KUALA LUMPUR, Oct 9 — Those diagnosed with lung, trachea and bronchus cancer have an average survival rate of only 11 per cent, the lowest among patients suffering various types of cancer.
This means close to nine out of 10 patients will succumb to the disease within five years of being diagnosed.
In its report called the Malaysian Study on Cancer Survival (MySCan), the Health Ministry said this was the most “worrying” cancer, compared to the other 14 prominent cancers in the country including female breast, liver and prostate.
The report added that the median survival time for lung, trachea and bronchus cancer patients is only 6.8 months.
The cancer, dubbed “rapidly fatal”, can only be curbed with preventive strategies rather than treatment, the report suggested.
“The great deal of policy and programmatic attention should be directed toward youth smoking prevention,” the report said.
This is in line with the Health Ministry’s continuous commitment to control the use of tobacco products and other smoking-related materials, including its recent proposal to gazette all eateries as smoke-free places beginning year-end.
During the World Cancer Congress 2018 last week, Health Minister Dzulkefly Ahmad reportedly said that the ministry will strive to help tobacco users quit and prevent young ones from picking up the habit.
Meanwhile, Health director-general Datuk Dr Noor Hisham Abdullah explained that one-third of deaths from cancers are due to five leading behavioural and dietary risks — high body mass index, low fruits and vegetable intake, lack of physical activities, tobacco use and alcohol use.
“Tobacco use is the most common risk factor for cancers and is responsible for approximately 22 per cent of cancer deaths.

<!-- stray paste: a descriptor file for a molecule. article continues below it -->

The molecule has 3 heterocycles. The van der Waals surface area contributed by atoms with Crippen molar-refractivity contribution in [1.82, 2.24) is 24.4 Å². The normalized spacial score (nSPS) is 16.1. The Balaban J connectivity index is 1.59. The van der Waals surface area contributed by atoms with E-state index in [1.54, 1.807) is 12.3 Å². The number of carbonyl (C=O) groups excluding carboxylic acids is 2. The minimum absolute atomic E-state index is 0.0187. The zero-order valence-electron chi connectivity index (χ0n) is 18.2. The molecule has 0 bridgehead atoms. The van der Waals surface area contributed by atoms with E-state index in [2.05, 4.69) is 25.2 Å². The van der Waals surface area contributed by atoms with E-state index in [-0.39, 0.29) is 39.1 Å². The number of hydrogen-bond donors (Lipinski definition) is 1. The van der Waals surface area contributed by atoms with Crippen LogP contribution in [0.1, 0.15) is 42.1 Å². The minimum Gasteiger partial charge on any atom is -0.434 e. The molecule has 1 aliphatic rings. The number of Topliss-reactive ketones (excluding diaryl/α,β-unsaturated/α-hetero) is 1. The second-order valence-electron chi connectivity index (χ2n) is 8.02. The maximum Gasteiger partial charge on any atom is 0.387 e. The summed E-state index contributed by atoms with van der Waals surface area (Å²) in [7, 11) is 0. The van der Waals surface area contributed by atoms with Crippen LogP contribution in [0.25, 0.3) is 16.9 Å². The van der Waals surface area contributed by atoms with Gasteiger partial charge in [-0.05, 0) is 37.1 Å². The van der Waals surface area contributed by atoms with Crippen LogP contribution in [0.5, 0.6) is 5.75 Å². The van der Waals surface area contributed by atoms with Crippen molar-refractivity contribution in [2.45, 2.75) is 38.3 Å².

“The National Strategic Plan for Cancer Control Programme (NSPCCP) 2016-2020 was formulated to reduce the negative impact of cancer in Malaysia further.
“Availability of survival data from MySCan will undoubtedly contribute to evaluating the strategies that were implemented through the NSPCCP,” he said in the foreword of the report.
According to MySCan, out of 8,021 cases of lung, trachea and bronchus cancer between 2007 and 2011, only 514 patients made it out alive.
A total of 7,287 deaths were recorded while the other 220 cases were lost, either by error in a computer tracking system or by being unreachable, at the point of follow-up in the study.
According to the Tobacco Atlas by the American Cancer Society, every year more than 27,000 Malaysians are killed by tobacco-caused diseases.
The website, which gives statistics on the effects of tobacco on a country’s health, politics, and economics, also said that Malaysia’s tobacco product is still relatively affordable with only 47.06 per cent excise tax in final consumer price.
The benchmark set by the World Health Organisation is a minimum of 70 per cent excise tax in the final price.